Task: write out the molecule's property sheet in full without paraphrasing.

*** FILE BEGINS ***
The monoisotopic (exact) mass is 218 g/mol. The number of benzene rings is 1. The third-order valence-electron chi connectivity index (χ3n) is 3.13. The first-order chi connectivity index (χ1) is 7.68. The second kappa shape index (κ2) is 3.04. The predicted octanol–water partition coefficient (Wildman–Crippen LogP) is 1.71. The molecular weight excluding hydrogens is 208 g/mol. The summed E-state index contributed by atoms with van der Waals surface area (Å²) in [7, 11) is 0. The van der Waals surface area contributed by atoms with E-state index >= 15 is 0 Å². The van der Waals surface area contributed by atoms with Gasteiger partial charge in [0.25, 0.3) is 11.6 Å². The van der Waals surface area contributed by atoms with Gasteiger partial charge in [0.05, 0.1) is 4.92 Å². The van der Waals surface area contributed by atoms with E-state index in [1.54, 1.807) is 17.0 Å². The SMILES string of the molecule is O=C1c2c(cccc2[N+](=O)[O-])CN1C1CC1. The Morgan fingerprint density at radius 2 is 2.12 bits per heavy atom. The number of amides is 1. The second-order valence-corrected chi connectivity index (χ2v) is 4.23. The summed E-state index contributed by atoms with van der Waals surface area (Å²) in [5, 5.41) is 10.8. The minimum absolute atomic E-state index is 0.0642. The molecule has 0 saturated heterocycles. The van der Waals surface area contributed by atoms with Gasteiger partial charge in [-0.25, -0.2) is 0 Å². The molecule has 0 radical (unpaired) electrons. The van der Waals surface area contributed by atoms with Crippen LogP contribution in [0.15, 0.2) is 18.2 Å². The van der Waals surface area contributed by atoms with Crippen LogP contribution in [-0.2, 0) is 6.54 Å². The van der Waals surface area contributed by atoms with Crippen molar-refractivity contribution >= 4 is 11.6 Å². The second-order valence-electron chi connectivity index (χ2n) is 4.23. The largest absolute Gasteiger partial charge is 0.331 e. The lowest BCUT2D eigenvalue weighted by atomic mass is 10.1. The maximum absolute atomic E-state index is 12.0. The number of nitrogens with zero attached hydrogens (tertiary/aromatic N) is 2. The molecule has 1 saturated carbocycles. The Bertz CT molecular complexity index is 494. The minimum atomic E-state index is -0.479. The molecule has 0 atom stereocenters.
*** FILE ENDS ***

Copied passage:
The monoisotopic (exact) mass is 218 g/mol. The number of benzene rings is 1. The third-order valence-electron chi connectivity index (χ3n) is 3.13. The first-order chi connectivity index (χ1) is 7.68. The second kappa shape index (κ2) is 3.04. The predicted octanol–water partition coefficient (Wildman–Crippen LogP) is 1.71. The molecular weight excluding hydrogens is 208 g/mol. The summed E-state index contributed by atoms with van der Waals surface area (Å²) in [7, 11) is 0. The van der Waals surface area contributed by atoms with E-state index >= 15 is 0 Å². The van der Waals surface area contributed by atoms with Gasteiger partial charge in [0.25, 0.3) is 11.6 Å². The van der Waals surface area contributed by atoms with Gasteiger partial charge in [0.05, 0.1) is 4.92 Å². The van der Waals surface area contributed by atoms with E-state index in [1.54, 1.807) is 17.0 Å². The SMILES string of the molecule is O=C1c2c(cccc2[N+](=O)[O-])CN1C1CC1. The Morgan fingerprint density at radius 2 is 2.12 bits per heavy atom. The number of amides is 1. The second-order valence-corrected chi connectivity index (χ2v) is 4.23. The summed E-state index contributed by atoms with van der Waals surface area (Å²) in [5, 5.41) is 10.8. The minimum absolute atomic E-state index is 0.0642. The molecule has 0 saturated heterocycles. The van der Waals surface area contributed by atoms with Gasteiger partial charge in [-0.25, -0.2) is 0 Å². The molecule has 0 radical (unpaired) electrons. The van der Waals surface area contributed by atoms with Crippen LogP contribution in [0.15, 0.2) is 18.2 Å². The van der Waals surface area contributed by atoms with Crippen LogP contribution in [-0.2, 0) is 6.54 Å². The van der Waals surface area contributed by atoms with Crippen molar-refractivity contribution >= 4 is 11.6 Å². The second-order valence-electron chi connectivity index (χ2n) is 4.23. The largest absolute Gasteiger partial charge is 0.331 e. The lowest BCUT2D eigenvalue weighted by atomic mass is 10.1. The maximum absolute atomic E-state index is 12.0. The number of nitrogens with zero attached hydrogens (tertiary/aromatic N) is 2. The molecule has 1 saturated carbocycles. The Bertz CT molecular complexity index is 494. The minimum atomic E-state index is -0.479. The molecule has 0 atom stereocenters.